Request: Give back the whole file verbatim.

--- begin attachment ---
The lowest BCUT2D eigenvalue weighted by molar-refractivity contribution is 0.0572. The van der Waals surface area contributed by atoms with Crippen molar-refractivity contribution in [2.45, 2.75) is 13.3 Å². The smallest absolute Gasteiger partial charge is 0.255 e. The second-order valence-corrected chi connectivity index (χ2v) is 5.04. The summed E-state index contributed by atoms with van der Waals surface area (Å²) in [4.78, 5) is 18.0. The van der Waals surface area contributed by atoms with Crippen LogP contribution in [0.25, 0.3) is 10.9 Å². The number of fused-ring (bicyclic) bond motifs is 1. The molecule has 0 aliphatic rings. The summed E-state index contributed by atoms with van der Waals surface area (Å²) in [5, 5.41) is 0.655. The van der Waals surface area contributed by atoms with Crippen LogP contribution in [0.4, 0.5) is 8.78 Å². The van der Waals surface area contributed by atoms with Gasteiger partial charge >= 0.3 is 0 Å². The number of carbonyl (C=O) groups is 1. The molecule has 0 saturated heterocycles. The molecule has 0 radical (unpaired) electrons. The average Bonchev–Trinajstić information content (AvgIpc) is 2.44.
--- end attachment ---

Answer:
The lowest BCUT2D eigenvalue weighted by molar-refractivity contribution is 0.0572. The van der Waals surface area contributed by atoms with Crippen molar-refractivity contribution in [2.45, 2.75) is 13.3 Å². The smallest absolute Gasteiger partial charge is 0.255 e. The second-order valence-corrected chi connectivity index (χ2v) is 5.04. The summed E-state index contributed by atoms with van der Waals surface area (Å²) in [4.78, 5) is 18.0. The van der Waals surface area contributed by atoms with Crippen LogP contribution in [0.25, 0.3) is 10.9 Å². The number of fused-ring (bicyclic) bond motifs is 1. The molecule has 0 aliphatic rings. The summed E-state index contributed by atoms with van der Waals surface area (Å²) in [5, 5.41) is 0.655. The van der Waals surface area contributed by atoms with Crippen LogP contribution in [0.4, 0.5) is 8.78 Å². The van der Waals surface area contributed by atoms with Gasteiger partial charge >= 0.3 is 0 Å². The number of carbonyl (C=O) groups is 1. The molecule has 0 saturated heterocycles. The molecule has 0 radical (unpaired) electrons. The average Bonchev–Trinajstić information content (AvgIpc) is 2.44.